Tuesday, May 3, 2016

An Interview with Rebekah Kaufman

Rebekah Kaufman giving appraisals on cloth stuffed toys

When did you start collecting?

My passion for collecting dolls and bears spans over half a century.  There’s a photo of me at 4 hours old in my Mom’s bed, reaching for a Teddy bear that was only a few inches out of my reach.  My favorite childhood doll, who still keeps me company in my study, is a 1967 Mattel African American “Thumbelina.”  When you pull her string, her head rotates like a real baby.  My paternal Grandmother was a collector, and even though we did not see each other often, I fondly recall talking about dolls and bears with her on our occasional trips across the country to visit her in California.  Today, and I am the proud steward of many of her childhood treasures. 

What are some of your favorite dolls in your collection?

Although I own a few vintage Sasha and Terri Lee dolls, Steiff dolls are by far my favorites. I own about 40 pre-1950 Steiff dolls.  Most are felt; my animal-dolls are mohair and felt. Steiff’s early dolls are very hard to find in good or better condition, so there is a real sense of accomplishment when I welcome a new addition to the collection.  The felt dolls are rare for two key reasons.  First, Steiff’s heyday doll period really only lasted for a few decades at the turn of last century, and not that many were made over this short period of time.  And second, few survive because of their material, which tends to invite insect damage even under the best circumstances. 

The quality and workmanship of Steiff’s early dolls and their clothing is always extraordinary.  Regardless of their detailing, the company’s pre-war all seem to have a playful softness, innocence, or youthfulness to them… even the company’s soldiers and policemen. 

Steiff from the Rebekah Kaufman Collection

Steiff from the Rebekah Kaufman Collection

My favorite dolls.

My prewar Steiff doll collection includes a few favorite categories, including  “men in uniforms,” children dolls, storybook figures, and animal-dolls.  Here are my favorites from each category - at least as of today!

“Men in Uniforms”:  

Steiff’s 30 cm “Boyscout Bob,” gets my salute in this category. His head and friendly face are detailed with black button eyes, large ears, hand painted facial features, and painted brown hair. He wears black lace up boots made from oilcloth; blue and black wool knitted legwarmer socks; blue felt shorts; a real brown leather belt with a metal buckle; a beige felt collared shirt with pockets and epaulets; and a matching beige felt hat with a leather chin strap.  When he was new, he had a long wooden staff in his right hand. He was produced in this size only from 1909-1919 as an exclusive for the British market; his outfit exactly matches those worn by British Boy Scouts during the time of his production.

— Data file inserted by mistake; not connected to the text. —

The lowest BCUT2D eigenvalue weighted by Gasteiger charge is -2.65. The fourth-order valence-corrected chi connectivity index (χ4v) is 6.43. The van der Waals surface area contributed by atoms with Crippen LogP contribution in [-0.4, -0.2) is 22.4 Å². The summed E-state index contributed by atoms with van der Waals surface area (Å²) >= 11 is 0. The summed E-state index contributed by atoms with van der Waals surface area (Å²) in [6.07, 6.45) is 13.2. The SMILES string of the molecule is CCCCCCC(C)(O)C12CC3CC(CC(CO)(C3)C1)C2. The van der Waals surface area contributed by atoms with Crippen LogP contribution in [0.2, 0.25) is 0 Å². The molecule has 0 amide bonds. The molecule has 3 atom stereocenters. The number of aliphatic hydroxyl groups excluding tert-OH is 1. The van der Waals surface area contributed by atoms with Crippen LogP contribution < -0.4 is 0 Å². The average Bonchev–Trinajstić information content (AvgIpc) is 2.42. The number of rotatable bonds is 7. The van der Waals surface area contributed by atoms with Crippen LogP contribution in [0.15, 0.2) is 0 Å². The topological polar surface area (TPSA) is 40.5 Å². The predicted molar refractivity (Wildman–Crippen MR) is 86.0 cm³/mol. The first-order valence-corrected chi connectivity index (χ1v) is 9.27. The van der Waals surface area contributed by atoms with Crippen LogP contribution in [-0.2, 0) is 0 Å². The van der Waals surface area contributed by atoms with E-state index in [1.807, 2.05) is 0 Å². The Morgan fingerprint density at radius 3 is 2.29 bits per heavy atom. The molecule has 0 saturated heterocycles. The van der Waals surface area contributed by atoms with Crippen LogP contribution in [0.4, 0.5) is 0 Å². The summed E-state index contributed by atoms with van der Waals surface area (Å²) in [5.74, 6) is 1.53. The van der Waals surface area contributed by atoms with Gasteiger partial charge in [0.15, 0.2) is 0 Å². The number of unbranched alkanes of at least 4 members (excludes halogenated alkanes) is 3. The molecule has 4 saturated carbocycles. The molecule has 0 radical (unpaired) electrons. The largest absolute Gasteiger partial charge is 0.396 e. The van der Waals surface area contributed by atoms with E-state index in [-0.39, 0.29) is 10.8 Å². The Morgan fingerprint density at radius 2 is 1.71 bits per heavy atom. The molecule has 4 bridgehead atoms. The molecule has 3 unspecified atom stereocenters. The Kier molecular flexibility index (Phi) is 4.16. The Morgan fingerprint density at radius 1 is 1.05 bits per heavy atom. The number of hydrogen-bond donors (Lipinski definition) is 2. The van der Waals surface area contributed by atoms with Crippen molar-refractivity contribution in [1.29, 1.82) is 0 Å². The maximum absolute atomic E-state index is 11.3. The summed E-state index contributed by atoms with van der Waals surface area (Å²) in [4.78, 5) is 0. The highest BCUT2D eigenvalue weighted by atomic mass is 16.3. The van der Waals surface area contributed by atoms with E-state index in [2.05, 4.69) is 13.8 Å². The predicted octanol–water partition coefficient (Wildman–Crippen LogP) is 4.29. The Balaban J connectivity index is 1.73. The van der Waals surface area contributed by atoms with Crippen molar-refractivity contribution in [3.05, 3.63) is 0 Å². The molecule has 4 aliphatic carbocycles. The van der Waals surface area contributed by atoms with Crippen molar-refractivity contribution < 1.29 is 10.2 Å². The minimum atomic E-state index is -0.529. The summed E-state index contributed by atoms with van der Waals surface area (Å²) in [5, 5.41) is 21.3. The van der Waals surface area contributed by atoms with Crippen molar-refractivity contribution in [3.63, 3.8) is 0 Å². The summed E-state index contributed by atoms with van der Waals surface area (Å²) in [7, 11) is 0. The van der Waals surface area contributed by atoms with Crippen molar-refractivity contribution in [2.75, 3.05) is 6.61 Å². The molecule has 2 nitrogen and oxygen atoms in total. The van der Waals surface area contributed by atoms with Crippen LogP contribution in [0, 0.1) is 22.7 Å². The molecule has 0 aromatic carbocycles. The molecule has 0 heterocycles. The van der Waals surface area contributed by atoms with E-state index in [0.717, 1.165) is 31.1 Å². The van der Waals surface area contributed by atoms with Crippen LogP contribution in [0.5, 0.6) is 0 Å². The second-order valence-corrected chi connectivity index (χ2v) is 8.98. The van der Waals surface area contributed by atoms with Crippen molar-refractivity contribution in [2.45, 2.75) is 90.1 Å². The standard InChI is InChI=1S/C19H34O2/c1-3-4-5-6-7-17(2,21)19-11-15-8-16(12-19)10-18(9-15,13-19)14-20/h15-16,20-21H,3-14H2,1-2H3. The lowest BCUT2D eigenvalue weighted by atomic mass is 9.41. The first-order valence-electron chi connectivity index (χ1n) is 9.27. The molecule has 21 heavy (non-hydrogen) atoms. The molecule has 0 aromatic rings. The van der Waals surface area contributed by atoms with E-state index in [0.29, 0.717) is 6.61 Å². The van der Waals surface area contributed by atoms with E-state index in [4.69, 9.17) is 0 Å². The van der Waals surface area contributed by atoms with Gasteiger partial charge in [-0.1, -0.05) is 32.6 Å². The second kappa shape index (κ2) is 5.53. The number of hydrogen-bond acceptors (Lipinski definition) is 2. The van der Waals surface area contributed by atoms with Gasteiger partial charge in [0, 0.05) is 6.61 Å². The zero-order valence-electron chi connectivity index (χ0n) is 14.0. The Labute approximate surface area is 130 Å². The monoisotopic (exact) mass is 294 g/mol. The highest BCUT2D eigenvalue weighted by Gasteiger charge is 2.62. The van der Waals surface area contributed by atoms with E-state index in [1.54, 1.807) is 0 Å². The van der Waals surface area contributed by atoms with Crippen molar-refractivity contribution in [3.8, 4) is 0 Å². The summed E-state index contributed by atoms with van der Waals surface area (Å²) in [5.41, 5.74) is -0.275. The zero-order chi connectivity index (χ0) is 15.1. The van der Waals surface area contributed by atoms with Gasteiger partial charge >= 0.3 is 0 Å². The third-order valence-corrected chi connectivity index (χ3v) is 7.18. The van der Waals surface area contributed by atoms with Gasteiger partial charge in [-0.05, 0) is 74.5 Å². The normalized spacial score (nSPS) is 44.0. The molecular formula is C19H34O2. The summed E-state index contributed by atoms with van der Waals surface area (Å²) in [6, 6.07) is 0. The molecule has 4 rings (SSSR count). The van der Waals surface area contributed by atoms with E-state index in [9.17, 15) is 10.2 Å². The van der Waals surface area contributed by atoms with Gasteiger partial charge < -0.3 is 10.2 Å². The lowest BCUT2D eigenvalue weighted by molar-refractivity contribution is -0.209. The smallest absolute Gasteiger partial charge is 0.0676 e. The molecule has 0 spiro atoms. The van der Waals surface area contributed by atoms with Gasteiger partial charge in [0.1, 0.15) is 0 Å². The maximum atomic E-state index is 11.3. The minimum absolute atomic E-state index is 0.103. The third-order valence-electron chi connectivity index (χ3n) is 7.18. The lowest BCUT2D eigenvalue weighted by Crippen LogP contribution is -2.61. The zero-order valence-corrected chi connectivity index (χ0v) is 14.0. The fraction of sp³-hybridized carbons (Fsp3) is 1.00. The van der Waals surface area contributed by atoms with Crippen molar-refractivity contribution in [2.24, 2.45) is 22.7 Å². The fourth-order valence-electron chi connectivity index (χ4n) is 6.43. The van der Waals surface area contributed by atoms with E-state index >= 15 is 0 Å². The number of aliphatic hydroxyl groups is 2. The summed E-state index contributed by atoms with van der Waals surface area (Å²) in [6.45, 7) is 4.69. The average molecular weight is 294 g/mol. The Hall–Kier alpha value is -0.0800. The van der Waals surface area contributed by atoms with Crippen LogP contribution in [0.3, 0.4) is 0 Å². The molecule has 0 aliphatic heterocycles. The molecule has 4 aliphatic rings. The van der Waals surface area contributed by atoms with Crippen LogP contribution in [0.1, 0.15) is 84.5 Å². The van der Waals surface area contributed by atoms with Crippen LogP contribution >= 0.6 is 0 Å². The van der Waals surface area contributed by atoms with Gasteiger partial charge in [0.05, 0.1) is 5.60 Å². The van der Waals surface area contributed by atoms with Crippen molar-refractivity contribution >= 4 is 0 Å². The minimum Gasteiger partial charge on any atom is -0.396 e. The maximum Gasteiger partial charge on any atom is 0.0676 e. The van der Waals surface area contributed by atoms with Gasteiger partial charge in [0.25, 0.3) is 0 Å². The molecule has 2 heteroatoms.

Steiff from the Rebekah Kaufman Collection

Children dolls:  

Head of the class goes to this 28 cm “Alida” Dutch girl.  She was made from 1909-1919 in 28, 35, 43, and 50 cm; her blue and black glass pupil eyes suggest she was made in the middle to the end of this time frame.  Alida is cataloged in reference books as "felt, jointed, Dutchwoman, original costume, Sunday best." By "original costume" Steiff means that their dolls are dressed in apparel that is traditional to a country - in this case, the Netherlands.  And by "Sunday best", that would imply "fancier" clothing for going to Church on Sunday, which makes sense in the case of Alida given her elaborately embroidered dress bodice and red cuffs.

Storybook dolls:  

One selection in this category has always dwarfed all the others.  My favorite here is a little man named Puck.  Puck is 20 cm and is very charismatic for his size. His face is detailed with shiny black eyes; a comical, round nose; an open, smiling mouth; ruddy cheeks, large ears; and a very long, white mohair beard.  He has large, clown-like felt hands and very skinny fabric legs.  His clothes, which are integral to his body, consist of a light blue felt jacket, a brown felt shirt, and blue and white cotton calico pants.  He dons a triangular shaped yellow mohair hat.  He has proportionally very large feet and is wearing denim blue colored fabric boots. Puck was produced in 20, 30, and 40 cm from 1914-1943.  The smallest size Puck was often pictured in company literature at the helm of a wooden cart pulled by four tiny Steiff rabbits or ducks.  

Steiff from the Rebekah Kaufman Collection

Animal dolls: 

I think Steiff’s delightful vintage “pupp-animals” are the best of all worlds.  These animal dolls, had the heads of popular Steiff characters, the bodies of dolls, and carefully tailored outfits. My favorite here is this 22 cm pug dog doll. His arms hang softly at his sides, and he has flat feet for standing. Pug's head, ears, and the tops of his hands and feet are (or in this case were) made from mohair. His body is made from a tan linen fabric. He is filled both with soft stuffing and crunchy excelsior. His head and face come to life with floppy ears, oversized black and brown glass pupil eyes, a black hand embroidered nose, a pink mouth, and a distinct brown inset muzzle area.  He is dressed in brown cotton pants, a tan checked shirt, and a light grey-blue felt tam-o-shanter style hat. This dog doll was made in 14, 22, and 28 cm from 1932-1935. Each size came in six different clothing styles, which included pajamas, swimsuits, dresses, and play suits.